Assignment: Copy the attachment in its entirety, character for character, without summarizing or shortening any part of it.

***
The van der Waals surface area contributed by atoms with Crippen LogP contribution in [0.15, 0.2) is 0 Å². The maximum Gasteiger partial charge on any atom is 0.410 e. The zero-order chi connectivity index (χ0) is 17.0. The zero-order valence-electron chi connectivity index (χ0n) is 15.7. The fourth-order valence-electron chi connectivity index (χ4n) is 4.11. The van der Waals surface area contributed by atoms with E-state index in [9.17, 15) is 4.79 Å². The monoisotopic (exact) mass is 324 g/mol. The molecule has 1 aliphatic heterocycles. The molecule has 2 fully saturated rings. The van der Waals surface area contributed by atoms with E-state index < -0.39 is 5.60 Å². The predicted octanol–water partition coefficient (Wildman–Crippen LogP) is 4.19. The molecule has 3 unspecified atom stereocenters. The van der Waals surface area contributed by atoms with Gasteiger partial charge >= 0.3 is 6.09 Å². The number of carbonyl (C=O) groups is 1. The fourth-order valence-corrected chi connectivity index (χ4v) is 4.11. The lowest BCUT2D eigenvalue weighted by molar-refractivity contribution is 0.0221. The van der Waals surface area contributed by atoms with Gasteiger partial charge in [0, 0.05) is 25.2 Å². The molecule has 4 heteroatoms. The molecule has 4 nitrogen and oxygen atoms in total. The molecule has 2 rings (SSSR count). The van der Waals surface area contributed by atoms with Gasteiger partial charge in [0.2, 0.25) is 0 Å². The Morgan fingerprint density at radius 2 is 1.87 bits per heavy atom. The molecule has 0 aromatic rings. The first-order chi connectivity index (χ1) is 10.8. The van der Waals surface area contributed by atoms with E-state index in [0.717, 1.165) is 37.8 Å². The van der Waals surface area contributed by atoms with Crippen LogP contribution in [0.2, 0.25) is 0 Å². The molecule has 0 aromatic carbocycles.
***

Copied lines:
The van der Waals surface area contributed by atoms with Crippen LogP contribution in [0.15, 0.2) is 0 Å². The maximum Gasteiger partial charge on any atom is 0.410 e. The zero-order chi connectivity index (χ0) is 17.0. The zero-order valence-electron chi connectivity index (χ0n) is 15.7. The fourth-order valence-electron chi connectivity index (χ4n) is 4.11. The van der Waals surface area contributed by atoms with E-state index in [9.17, 15) is 4.79 Å². The monoisotopic (exact) mass is 324 g/mol. The molecule has 1 aliphatic heterocycles. The molecule has 2 fully saturated rings. The van der Waals surface area contributed by atoms with E-state index < -0.39 is 5.60 Å². The predicted octanol–water partition coefficient (Wildman–Crippen LogP) is 4.19. The molecule has 3 unspecified atom stereocenters. The van der Waals surface area contributed by atoms with Gasteiger partial charge >= 0.3 is 6.09 Å². The number of carbonyl (C=O) groups is 1. The fourth-order valence-corrected chi connectivity index (χ4v) is 4.11. The lowest BCUT2D eigenvalue weighted by molar-refractivity contribution is 0.0221. The van der Waals surface area contributed by atoms with Gasteiger partial charge in [0, 0.05) is 25.2 Å². The molecule has 4 heteroatoms. The molecule has 4 nitrogen and oxygen atoms in total. The molecule has 2 rings (SSSR count). The van der Waals surface area contributed by atoms with Gasteiger partial charge in [0.2, 0.25) is 0 Å². The Morgan fingerprint density at radius 2 is 1.87 bits per heavy atom. The molecule has 0 aromatic rings. The first-order chi connectivity index (χ1) is 10.8. The van der Waals surface area contributed by atoms with E-state index in [0.717, 1.165) is 37.8 Å². The van der Waals surface area contributed by atoms with Crippen LogP contribution in [0.2, 0.25) is 0 Å². The molecule has 0 aromatic carbocycles.